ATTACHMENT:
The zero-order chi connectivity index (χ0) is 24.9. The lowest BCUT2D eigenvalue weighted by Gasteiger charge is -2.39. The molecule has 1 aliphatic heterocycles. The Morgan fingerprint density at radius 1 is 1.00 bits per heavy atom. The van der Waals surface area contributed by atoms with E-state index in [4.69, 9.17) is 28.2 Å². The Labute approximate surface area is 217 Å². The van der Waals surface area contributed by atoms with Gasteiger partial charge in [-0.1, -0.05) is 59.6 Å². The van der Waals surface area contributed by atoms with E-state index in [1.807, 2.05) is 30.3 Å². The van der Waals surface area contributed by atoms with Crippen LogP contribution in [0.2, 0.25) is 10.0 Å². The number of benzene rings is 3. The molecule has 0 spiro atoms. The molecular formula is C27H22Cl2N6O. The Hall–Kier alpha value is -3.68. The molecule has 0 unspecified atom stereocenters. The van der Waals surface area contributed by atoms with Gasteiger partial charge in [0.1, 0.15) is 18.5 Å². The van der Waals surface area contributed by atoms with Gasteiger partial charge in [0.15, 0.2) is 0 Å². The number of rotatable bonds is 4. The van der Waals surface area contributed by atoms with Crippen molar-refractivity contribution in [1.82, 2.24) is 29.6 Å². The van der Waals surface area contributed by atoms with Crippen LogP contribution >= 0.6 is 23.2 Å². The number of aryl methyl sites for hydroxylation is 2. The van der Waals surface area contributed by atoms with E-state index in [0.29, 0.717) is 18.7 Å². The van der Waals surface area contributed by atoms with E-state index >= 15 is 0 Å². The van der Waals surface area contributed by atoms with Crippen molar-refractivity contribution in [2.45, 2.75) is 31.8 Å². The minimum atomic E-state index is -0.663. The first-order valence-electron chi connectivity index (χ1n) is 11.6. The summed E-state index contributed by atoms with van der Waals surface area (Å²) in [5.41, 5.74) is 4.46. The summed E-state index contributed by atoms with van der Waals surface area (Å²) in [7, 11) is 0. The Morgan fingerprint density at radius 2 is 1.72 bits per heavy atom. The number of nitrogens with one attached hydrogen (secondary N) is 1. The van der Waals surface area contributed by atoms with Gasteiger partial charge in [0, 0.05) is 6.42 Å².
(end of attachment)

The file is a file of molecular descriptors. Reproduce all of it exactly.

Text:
The zero-order chi connectivity index (χ0) is 24.9. The lowest BCUT2D eigenvalue weighted by Gasteiger charge is -2.39. The molecule has 1 aliphatic heterocycles. The Morgan fingerprint density at radius 1 is 1.00 bits per heavy atom. The van der Waals surface area contributed by atoms with E-state index in [4.69, 9.17) is 28.2 Å². The Labute approximate surface area is 217 Å². The van der Waals surface area contributed by atoms with Gasteiger partial charge in [-0.1, -0.05) is 59.6 Å². The van der Waals surface area contributed by atoms with E-state index in [1.807, 2.05) is 30.3 Å². The van der Waals surface area contributed by atoms with Crippen LogP contribution in [0.2, 0.25) is 10.0 Å². The number of benzene rings is 3. The molecule has 0 spiro atoms. The molecular formula is C27H22Cl2N6O. The Hall–Kier alpha value is -3.68. The molecule has 0 unspecified atom stereocenters. The van der Waals surface area contributed by atoms with Gasteiger partial charge in [0.1, 0.15) is 18.5 Å². The van der Waals surface area contributed by atoms with Gasteiger partial charge in [0.15, 0.2) is 0 Å². The number of rotatable bonds is 4. The van der Waals surface area contributed by atoms with Crippen molar-refractivity contribution in [1.82, 2.24) is 29.6 Å². The van der Waals surface area contributed by atoms with Crippen LogP contribution >= 0.6 is 23.2 Å². The number of aryl methyl sites for hydroxylation is 2. The van der Waals surface area contributed by atoms with E-state index in [0.29, 0.717) is 18.7 Å². The van der Waals surface area contributed by atoms with E-state index >= 15 is 0 Å². The van der Waals surface area contributed by atoms with Crippen molar-refractivity contribution in [2.45, 2.75) is 31.8 Å². The minimum atomic E-state index is -0.663. The first-order valence-electron chi connectivity index (χ1n) is 11.6. The summed E-state index contributed by atoms with van der Waals surface area (Å²) in [5.41, 5.74) is 4.46. The summed E-state index contributed by atoms with van der Waals surface area (Å²) in [7, 11) is 0. The Morgan fingerprint density at radius 2 is 1.72 bits per heavy atom. The number of nitrogens with one attached hydrogen (secondary N) is 1. The van der Waals surface area contributed by atoms with Gasteiger partial charge in [0, 0.05) is 6.42 Å².